Robert Aitken (preacher)

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Robert Aitken (1800–1873) was a Scottish popular preacher who formed The Christian Society, with his following primarily drawn from Methodist and Anglican believers, promoting a mix of evangelism and tractarianism.

Robert Aitken
The Church of St John Pendeen (designed by Robert Aitken).
The Church of St John Pendeen
Robert Aitken

Jedburgh, Scotland
Died22 September 1873(1873-09-22) (aged 72–73)
Resting placeFamily Vault St John's Pendeen
ResidencePendeen Vicarage
Known forThe Christian Society
Anna Elizabeth Eyers
(m. 1824; her death 1836)

Wilhelmina Day Macdowall Grant
(m. 1845; his death 1873)
Children(8) - 6 with A.E. Eyres - 2 with W. D. M. Grant

Early life[edit]

Born in Scotland to Calvinist parents, he attended the University of Edinburgh but according to his son the Rev. William Hay Aitken (1836 - 1911), he left without graduating.[1] While still very young, Aitken became a school-master in Sunderland, and, whilst living in the village of Whitburn near that town, was ordained as deacon in 1823 by Bishop William Van Mildert. He was for some time resident in the Isle of Man, living near Douglas at 'Kirby Cottage' in Braddan. He married his first wife Anna Elizabeth Eyres (1804 - 1836), around this time and they had six children together. She was the daughter of Lt. Colonel William Eyres (1782 - 1847), a wealthy manufacturer of soap, and Elizabeth Simpson (1781 -1863). Anna was tubercular and Aitken's mother-in-law came to the Island to join them and their growing family. In 1829 they bought substantial land at Crosby, Isle of Man called Ballyemin, later renamed Eyreton in honour Anna Elizabeth Aitken. Aitken's style of preaching caused him to clash with the Bishop of Chester and he lost his curacy. Following sixteen days of fasting and prayer Aitken underwent a "spectacular conversion" and circa 1833-4 left the Church of England.[2]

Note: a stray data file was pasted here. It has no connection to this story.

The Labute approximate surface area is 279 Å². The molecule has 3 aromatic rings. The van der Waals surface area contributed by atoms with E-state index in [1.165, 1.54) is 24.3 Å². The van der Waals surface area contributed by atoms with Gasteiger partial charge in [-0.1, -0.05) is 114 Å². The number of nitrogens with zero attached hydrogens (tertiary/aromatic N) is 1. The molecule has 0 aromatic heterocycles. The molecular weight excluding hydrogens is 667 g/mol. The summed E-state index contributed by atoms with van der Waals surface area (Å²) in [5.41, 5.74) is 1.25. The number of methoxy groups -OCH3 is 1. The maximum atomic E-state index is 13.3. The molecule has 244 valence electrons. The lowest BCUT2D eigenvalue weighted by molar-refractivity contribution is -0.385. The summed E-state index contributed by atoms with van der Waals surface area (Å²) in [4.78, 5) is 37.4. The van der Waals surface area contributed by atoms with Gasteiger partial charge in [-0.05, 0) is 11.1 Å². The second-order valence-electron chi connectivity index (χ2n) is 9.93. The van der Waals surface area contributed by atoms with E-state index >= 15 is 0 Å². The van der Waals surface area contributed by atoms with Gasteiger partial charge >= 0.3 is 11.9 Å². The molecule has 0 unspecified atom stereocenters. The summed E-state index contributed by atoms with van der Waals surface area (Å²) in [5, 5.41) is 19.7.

He associated himself with the Wesleyan Methodists as a "freebooting revivalist" and "guided by the hand of God", now began the first of several building projects. He designed Crosby Wesleyan Methodist Chapel (the land for which was given by his mother-in-law for 5 shillings). Aitken and his mother-in-law may have paid for, or helped pay for the building work. Opened in 1833 the Chapel is still standing in 2017.[3] In 1833 Aitken designed and built 'Eyreton Castle' where he opened a school, run on exclusively religious grounds; in 1834 the first prospectus had the motto "Holiness unto the Lord". It later became a boarding school and then a farm. The castle ruin can still be seen today.[4] Aitken was never received into the Wesleyan Connexion and ministry; in 1834-5 his requests for formal recognition by Conference were denied but he was permitted to occupy Methodist pulpits, by the Wesleyan Methodist Association, a splinter group .[5] He remained in sympathy with them until the Warren controversy arose in 1835;[6] the conservative Jabez Bunting seems to have always viewed Aitken as a divisive figure who was inimical to his own ambitions. Aitken was clearly a preacher of tremendous eloquence and power.[7][8]